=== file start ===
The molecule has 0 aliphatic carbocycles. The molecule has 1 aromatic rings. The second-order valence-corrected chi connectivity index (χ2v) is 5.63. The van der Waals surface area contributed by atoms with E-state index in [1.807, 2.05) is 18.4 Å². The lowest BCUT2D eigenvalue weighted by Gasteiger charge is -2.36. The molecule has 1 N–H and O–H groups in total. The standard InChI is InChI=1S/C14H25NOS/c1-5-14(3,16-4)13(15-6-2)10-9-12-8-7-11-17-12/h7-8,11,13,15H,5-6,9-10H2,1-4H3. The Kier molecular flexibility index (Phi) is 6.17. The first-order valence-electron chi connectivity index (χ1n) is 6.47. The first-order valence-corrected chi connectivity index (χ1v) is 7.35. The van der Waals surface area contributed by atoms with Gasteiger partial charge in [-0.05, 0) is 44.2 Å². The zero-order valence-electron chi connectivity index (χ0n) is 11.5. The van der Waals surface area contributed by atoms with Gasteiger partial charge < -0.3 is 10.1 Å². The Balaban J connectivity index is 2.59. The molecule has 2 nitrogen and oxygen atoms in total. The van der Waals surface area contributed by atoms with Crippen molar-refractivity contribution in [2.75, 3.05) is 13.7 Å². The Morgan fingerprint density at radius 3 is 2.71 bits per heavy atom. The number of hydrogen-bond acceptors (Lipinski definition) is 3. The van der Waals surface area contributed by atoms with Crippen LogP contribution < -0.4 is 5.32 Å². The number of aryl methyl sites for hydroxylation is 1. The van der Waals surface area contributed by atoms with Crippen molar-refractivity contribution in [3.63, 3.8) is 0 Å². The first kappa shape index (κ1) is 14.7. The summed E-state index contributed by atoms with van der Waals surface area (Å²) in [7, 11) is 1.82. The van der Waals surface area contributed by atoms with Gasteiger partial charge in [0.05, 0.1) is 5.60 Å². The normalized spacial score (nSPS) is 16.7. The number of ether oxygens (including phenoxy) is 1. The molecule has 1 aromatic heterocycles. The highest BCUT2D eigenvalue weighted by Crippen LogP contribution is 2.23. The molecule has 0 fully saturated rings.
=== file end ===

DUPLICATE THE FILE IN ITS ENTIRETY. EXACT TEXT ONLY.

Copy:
The molecule has 0 aliphatic carbocycles. The molecule has 1 aromatic rings. The second-order valence-corrected chi connectivity index (χ2v) is 5.63. The van der Waals surface area contributed by atoms with E-state index in [1.807, 2.05) is 18.4 Å². The lowest BCUT2D eigenvalue weighted by Gasteiger charge is -2.36. The molecule has 1 N–H and O–H groups in total. The standard InChI is InChI=1S/C14H25NOS/c1-5-14(3,16-4)13(15-6-2)10-9-12-8-7-11-17-12/h7-8,11,13,15H,5-6,9-10H2,1-4H3. The Kier molecular flexibility index (Phi) is 6.17. The first-order valence-electron chi connectivity index (χ1n) is 6.47. The first-order valence-corrected chi connectivity index (χ1v) is 7.35. The van der Waals surface area contributed by atoms with Gasteiger partial charge in [-0.05, 0) is 44.2 Å². The zero-order valence-electron chi connectivity index (χ0n) is 11.5. The van der Waals surface area contributed by atoms with Gasteiger partial charge < -0.3 is 10.1 Å². The Balaban J connectivity index is 2.59. The molecule has 2 nitrogen and oxygen atoms in total. The van der Waals surface area contributed by atoms with Crippen molar-refractivity contribution in [2.75, 3.05) is 13.7 Å². The Morgan fingerprint density at radius 3 is 2.71 bits per heavy atom. The number of hydrogen-bond acceptors (Lipinski definition) is 3. The van der Waals surface area contributed by atoms with Crippen LogP contribution < -0.4 is 5.32 Å². The number of aryl methyl sites for hydroxylation is 1. The van der Waals surface area contributed by atoms with Crippen molar-refractivity contribution in [3.63, 3.8) is 0 Å². The first kappa shape index (κ1) is 14.7. The summed E-state index contributed by atoms with van der Waals surface area (Å²) in [7, 11) is 1.82. The van der Waals surface area contributed by atoms with Gasteiger partial charge in [0.05, 0.1) is 5.60 Å². The normalized spacial score (nSPS) is 16.7. The number of ether oxygens (including phenoxy) is 1. The molecule has 1 aromatic heterocycles. The highest BCUT2D eigenvalue weighted by Crippen LogP contribution is 2.23. The molecule has 0 fully saturated rings.